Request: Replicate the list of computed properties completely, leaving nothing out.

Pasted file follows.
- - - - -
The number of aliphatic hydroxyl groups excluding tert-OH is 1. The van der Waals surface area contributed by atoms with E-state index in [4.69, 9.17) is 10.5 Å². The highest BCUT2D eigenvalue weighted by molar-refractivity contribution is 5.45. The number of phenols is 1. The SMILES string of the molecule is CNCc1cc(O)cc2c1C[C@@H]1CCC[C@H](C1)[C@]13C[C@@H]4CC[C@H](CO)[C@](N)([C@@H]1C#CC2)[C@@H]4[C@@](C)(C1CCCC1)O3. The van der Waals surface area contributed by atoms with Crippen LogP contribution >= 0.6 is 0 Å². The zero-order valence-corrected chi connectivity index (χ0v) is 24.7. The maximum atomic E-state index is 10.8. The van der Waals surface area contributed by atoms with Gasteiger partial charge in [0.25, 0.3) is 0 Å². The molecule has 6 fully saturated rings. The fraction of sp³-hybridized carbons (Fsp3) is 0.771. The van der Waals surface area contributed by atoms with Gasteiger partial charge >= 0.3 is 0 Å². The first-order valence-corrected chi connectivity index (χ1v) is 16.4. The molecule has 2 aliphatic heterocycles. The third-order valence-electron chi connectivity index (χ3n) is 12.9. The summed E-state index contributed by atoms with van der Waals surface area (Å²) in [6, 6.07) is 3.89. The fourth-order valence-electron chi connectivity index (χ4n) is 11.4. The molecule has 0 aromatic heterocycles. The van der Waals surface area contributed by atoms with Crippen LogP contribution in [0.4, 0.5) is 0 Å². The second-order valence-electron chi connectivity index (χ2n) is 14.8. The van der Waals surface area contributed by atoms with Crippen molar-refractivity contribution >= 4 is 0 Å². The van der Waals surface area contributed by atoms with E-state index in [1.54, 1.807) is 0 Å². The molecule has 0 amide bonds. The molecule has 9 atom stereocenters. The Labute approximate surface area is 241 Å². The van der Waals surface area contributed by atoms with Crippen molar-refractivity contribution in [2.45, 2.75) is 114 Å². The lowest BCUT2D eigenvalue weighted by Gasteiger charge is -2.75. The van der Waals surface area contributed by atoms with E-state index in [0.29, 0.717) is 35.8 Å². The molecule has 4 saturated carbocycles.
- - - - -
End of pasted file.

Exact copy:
The number of aliphatic hydroxyl groups excluding tert-OH is 1. The van der Waals surface area contributed by atoms with E-state index in [4.69, 9.17) is 10.5 Å². The highest BCUT2D eigenvalue weighted by molar-refractivity contribution is 5.45. The number of phenols is 1. The SMILES string of the molecule is CNCc1cc(O)cc2c1C[C@@H]1CCC[C@H](C1)[C@]13C[C@@H]4CC[C@H](CO)[C@](N)([C@@H]1C#CC2)[C@@H]4[C@@](C)(C1CCCC1)O3. The van der Waals surface area contributed by atoms with Crippen LogP contribution >= 0.6 is 0 Å². The zero-order valence-corrected chi connectivity index (χ0v) is 24.7. The maximum atomic E-state index is 10.8. The van der Waals surface area contributed by atoms with Gasteiger partial charge in [0.25, 0.3) is 0 Å². The molecule has 6 fully saturated rings. The fraction of sp³-hybridized carbons (Fsp3) is 0.771. The van der Waals surface area contributed by atoms with Gasteiger partial charge >= 0.3 is 0 Å². The first-order valence-corrected chi connectivity index (χ1v) is 16.4. The molecule has 2 aliphatic heterocycles. The third-order valence-electron chi connectivity index (χ3n) is 12.9. The summed E-state index contributed by atoms with van der Waals surface area (Å²) in [6, 6.07) is 3.89. The fourth-order valence-electron chi connectivity index (χ4n) is 11.4. The molecule has 0 aromatic heterocycles. The van der Waals surface area contributed by atoms with Crippen LogP contribution in [0.4, 0.5) is 0 Å². The second-order valence-electron chi connectivity index (χ2n) is 14.8. The van der Waals surface area contributed by atoms with Crippen molar-refractivity contribution >= 4 is 0 Å². The van der Waals surface area contributed by atoms with E-state index in [1.54, 1.807) is 0 Å². The molecule has 0 amide bonds. The molecule has 9 atom stereocenters. The Labute approximate surface area is 241 Å². The van der Waals surface area contributed by atoms with Crippen molar-refractivity contribution in [2.45, 2.75) is 114 Å². The lowest BCUT2D eigenvalue weighted by Gasteiger charge is -2.75. The van der Waals surface area contributed by atoms with E-state index in [0.29, 0.717) is 35.8 Å². The molecule has 4 saturated carbocycles.